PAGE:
Thursday, January 30, 2014

Lexicon of Madness: Rorschach Inkblot Test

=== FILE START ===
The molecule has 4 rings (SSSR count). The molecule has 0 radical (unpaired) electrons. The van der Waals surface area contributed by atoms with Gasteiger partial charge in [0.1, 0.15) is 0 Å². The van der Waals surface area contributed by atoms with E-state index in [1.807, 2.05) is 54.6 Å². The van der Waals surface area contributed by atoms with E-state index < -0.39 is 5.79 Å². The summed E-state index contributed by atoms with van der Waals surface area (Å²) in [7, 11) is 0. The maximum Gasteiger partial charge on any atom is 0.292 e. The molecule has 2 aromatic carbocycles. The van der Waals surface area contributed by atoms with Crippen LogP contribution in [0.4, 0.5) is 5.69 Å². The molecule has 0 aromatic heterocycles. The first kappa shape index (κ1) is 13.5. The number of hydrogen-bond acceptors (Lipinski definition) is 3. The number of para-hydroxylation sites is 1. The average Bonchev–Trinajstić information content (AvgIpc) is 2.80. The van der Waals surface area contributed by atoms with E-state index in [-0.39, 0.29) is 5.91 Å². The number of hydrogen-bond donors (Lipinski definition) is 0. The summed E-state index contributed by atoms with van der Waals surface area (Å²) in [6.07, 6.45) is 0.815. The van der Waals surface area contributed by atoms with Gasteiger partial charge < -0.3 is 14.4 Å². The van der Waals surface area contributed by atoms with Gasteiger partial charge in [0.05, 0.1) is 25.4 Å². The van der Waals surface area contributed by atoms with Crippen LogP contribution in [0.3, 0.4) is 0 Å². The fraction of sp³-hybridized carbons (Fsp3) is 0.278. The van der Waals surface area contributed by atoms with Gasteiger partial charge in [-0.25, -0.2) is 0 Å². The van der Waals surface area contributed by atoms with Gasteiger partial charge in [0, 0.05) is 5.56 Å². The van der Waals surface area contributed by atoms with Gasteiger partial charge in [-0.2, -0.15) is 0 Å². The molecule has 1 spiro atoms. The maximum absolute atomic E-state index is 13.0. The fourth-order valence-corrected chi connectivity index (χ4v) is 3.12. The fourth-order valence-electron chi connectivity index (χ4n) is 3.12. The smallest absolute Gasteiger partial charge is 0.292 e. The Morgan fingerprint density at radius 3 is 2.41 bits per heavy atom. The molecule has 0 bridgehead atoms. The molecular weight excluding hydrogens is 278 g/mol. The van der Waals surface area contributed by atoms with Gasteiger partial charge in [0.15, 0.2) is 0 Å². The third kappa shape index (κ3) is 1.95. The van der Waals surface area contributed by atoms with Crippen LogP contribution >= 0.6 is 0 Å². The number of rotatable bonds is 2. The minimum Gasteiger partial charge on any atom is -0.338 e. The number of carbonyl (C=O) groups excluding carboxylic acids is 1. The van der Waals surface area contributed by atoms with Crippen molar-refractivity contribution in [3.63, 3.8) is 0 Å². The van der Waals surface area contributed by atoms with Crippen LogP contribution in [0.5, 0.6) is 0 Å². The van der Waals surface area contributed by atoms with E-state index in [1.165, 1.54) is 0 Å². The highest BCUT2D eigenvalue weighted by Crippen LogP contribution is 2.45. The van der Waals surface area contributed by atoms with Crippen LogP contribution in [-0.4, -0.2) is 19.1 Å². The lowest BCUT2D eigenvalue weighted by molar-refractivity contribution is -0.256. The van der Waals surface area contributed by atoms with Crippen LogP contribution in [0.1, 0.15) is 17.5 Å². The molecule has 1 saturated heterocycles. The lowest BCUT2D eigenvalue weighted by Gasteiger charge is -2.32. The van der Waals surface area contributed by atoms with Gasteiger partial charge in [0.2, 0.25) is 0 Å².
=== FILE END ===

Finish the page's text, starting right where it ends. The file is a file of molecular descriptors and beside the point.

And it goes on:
Rorschach Inkblot Test: The "ROR-shock" consists of a standard set of 10 ambiguous, symetrical inkblots, some achromatic, some mostly achromatic and red, and some brightly colored. The inkblots were developed and chosen by Hermann Rorshach, a Swiss psychiatrist, over 100 years ago. The inkblots are presented to a patient in a pre-determined order, with the instruction, "What might this be?" The clinician writes down, verbatim, the entireity of the patient's response. After an inquiry phase ("Help me see it the way you did"), a complex scoring system is used to quantify the patient's responses. In experienced hands, the Rorschach can be a valuable instrument for assessing psychological functioning. At one level of interpretation, how you perceive the inkblots conveys important information about how you perceive the world. Obsessional people tend to focus more on detail. Conventional people tend to see what the average person sees. People who are hostile or who come from hostile backgrounds tend to see animals or people fighting, not cooperating. Psychotic people tend to see things that the clinician cannot readily perceive, or provide illogical explanations for their perceptions. Contrary to popular belief, many of the Rorschach variables have well-established empirical correlates. The test is very useful in identifying "low-grade" psychoticism (i.e., "deviant thinking"), oppositionalism/anger, and psychological dependency. Scores on the Rorschach Suicide Constellation (S-CON) has been found to predict suicide completion in samples of psychiatric inpatients. Among experienced administrators, scoring is acceptably reliable. The test has survived significant bouts of controversary, some of which reflects ill-founded contempt for any method that appears reminiscent of the psychodynamic approach. Projective techniques such as the Rorschach enable assessment psychologists to uncover significant data about a person that he may have be unable, or unwilling, to reveal himself.

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